In an extremely short 58-minute Burbank School Board Meeting at City Hall the key topic was the 45-Day Budget Revision, the 2022-2023 Final State Budget Update, the multi-year projection and questions.
Debbie Kutka, the Assistant Superintendent, Administrative Services, spoke and presented a PowerPoint slide show.
According to the projection, the revenue available for 2022-2023 is $214,690,681.
The expenses and other financing sources and uses are $194,945,763. The operating surplus is $19,744, 918.
The beginning fund balance is $40,760,905 and the ending fund balance is $60,505,822.
The 45-day budget revenue increases for the year are $31,686,744.
For the year 2023-2024 the projected revenue is expected to be $194,930,082 and the expenses are $188,771,562. The operating surplus is $6,158,520.
The beginning fund balance is $60,505,822 and the ending fund balance is $66,664,342.
The 45-day budget revenue increases for the year are $41,672,689.
Projected revenue for the year 2024-2025 is $196,472,371 and the expenses are $192,146,210 and the operating surplus is $4,326,161.
For that same year the beginning fund balance is $66,664,342 and the ending fund balance is $70,990,503.
The 45-day budget revenue increases for the year are $51,544,709.
The Burbank Unified School District’s 2022-2023 budget was developed based on the information from the Governor’s May Revision Budget.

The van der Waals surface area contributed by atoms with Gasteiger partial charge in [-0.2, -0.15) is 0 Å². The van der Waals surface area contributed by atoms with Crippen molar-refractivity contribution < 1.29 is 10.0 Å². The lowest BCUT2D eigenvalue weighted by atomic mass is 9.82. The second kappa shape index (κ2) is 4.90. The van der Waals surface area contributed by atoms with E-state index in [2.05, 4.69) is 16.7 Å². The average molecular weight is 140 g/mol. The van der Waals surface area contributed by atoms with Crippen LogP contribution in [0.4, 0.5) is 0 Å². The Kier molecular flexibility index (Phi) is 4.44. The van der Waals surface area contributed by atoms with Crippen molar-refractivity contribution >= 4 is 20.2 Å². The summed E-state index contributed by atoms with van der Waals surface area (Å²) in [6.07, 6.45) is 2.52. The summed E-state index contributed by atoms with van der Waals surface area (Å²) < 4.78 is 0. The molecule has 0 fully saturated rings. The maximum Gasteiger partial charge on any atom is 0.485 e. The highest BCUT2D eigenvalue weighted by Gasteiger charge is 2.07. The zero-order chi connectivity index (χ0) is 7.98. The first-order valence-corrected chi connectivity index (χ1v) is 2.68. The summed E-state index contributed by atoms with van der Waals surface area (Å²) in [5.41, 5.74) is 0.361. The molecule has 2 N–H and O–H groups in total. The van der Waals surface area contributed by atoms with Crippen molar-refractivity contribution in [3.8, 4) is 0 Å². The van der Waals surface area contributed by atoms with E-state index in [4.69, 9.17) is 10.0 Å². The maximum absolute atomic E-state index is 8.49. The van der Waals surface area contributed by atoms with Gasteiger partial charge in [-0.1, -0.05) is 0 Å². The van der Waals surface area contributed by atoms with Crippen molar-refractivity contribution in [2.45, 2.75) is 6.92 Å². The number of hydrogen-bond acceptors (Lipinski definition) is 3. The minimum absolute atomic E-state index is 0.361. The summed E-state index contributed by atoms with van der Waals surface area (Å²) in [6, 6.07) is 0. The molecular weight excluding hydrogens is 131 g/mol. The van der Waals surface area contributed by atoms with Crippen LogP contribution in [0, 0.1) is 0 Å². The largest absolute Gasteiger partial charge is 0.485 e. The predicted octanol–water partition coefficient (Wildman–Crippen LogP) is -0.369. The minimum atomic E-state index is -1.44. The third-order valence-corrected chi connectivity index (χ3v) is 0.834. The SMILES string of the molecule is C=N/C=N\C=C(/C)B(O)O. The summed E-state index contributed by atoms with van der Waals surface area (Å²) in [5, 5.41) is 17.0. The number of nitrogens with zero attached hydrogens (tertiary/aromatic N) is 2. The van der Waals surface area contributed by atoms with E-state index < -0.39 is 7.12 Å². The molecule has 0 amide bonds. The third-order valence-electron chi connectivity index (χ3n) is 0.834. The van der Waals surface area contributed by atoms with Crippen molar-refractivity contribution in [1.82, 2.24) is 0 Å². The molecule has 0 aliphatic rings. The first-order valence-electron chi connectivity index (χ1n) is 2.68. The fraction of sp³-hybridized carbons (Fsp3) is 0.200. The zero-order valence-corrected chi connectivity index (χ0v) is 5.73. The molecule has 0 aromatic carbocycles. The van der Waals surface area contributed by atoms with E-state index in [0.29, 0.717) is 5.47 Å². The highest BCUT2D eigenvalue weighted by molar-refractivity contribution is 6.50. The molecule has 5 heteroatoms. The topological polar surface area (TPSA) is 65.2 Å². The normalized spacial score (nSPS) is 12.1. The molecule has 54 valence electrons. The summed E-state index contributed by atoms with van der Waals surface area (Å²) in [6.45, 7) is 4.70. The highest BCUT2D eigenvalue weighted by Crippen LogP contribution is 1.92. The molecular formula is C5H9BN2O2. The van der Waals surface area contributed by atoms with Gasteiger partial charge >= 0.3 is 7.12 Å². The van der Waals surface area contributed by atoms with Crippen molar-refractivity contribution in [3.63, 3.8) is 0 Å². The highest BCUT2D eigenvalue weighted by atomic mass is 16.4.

The 2022-2023 Budget Act was signed into law by Governor Gavin Newsom on June 27, 2022, and it contained significant differences from the May revised budget.
With the state looking at possible recession in the future, the impact on the final budget was to provide more one-time funding.
Approximately 60 percent of new total Proposition 98 funding as well as kindergarten through grade 12 and community college new funding is used for the one-time investments.
There is a rule: Don’t spend one-time funding on ongoing expenditures, e.g., salaries.
With regard to the local control funding formula, it is as follows:
1) Final budget increased the cost-of-living adjustment from 6.56 percent to 12.84 percent.
2) Additional benefit from an ongoing provision allowing the average of three prior years’ average daily attendance in calculating apportionments.
3) Districts offering independent study in 2021-2022 may benefit from a one-year ADA [average daily attendance] mitigation to shield them from attendance declines in the 2021-2022 school year.
Another factor is Local Control Funding Formula (LCFF) Declining ADA:
1) Student enrollment decline accelerated due to COVID-19.
2) Attendance rates are also on the decline due in part to COVID-19.
3) The 2022-2023 budget Trailer Bill (Assembly Bill 181) includes two significant changes to ADA used for LCFF funding calculations to mitigate ADA losses for the District.
A) Ongoing change to ADA used for LCFF funding calculation.
B) One-time attendance yields adjustment, with conditions.
There will be available for art, music and instructional materials a discretionary block grant of $8,849,630.